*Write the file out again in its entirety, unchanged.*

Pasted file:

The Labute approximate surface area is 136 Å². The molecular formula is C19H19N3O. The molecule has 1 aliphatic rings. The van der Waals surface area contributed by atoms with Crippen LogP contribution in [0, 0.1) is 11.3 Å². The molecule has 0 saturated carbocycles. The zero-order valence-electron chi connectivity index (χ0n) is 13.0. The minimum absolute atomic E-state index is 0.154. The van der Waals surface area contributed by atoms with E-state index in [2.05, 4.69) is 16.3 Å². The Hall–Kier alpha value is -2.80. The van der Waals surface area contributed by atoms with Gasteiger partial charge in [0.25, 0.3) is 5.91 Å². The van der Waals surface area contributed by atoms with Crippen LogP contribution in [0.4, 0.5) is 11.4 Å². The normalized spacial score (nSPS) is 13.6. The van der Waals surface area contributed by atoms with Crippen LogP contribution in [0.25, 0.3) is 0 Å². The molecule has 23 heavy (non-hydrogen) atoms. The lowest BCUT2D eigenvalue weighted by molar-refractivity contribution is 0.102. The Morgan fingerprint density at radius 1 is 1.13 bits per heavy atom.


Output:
The Labute approximate surface area is 136 Å². The molecular formula is C19H19N3O. The molecule has 1 aliphatic rings. The van der Waals surface area contributed by atoms with Crippen LogP contribution in [0, 0.1) is 11.3 Å². The molecule has 0 saturated carbocycles. The zero-order valence-electron chi connectivity index (χ0n) is 13.0. The minimum absolute atomic E-state index is 0.154. The van der Waals surface area contributed by atoms with E-state index in [2.05, 4.69) is 16.3 Å². The Hall–Kier alpha value is -2.80. The van der Waals surface area contributed by atoms with Gasteiger partial charge in [0.25, 0.3) is 5.91 Å². The van der Waals surface area contributed by atoms with Crippen LogP contribution in [0.4, 0.5) is 11.4 Å². The normalized spacial score (nSPS) is 13.6. The van der Waals surface area contributed by atoms with Crippen LogP contribution in [0.25, 0.3) is 0 Å². The molecule has 23 heavy (non-hydrogen) atoms. The lowest BCUT2D eigenvalue weighted by molar-refractivity contribution is 0.102. The Morgan fingerprint density at radius 1 is 1.13 bits per heavy atom.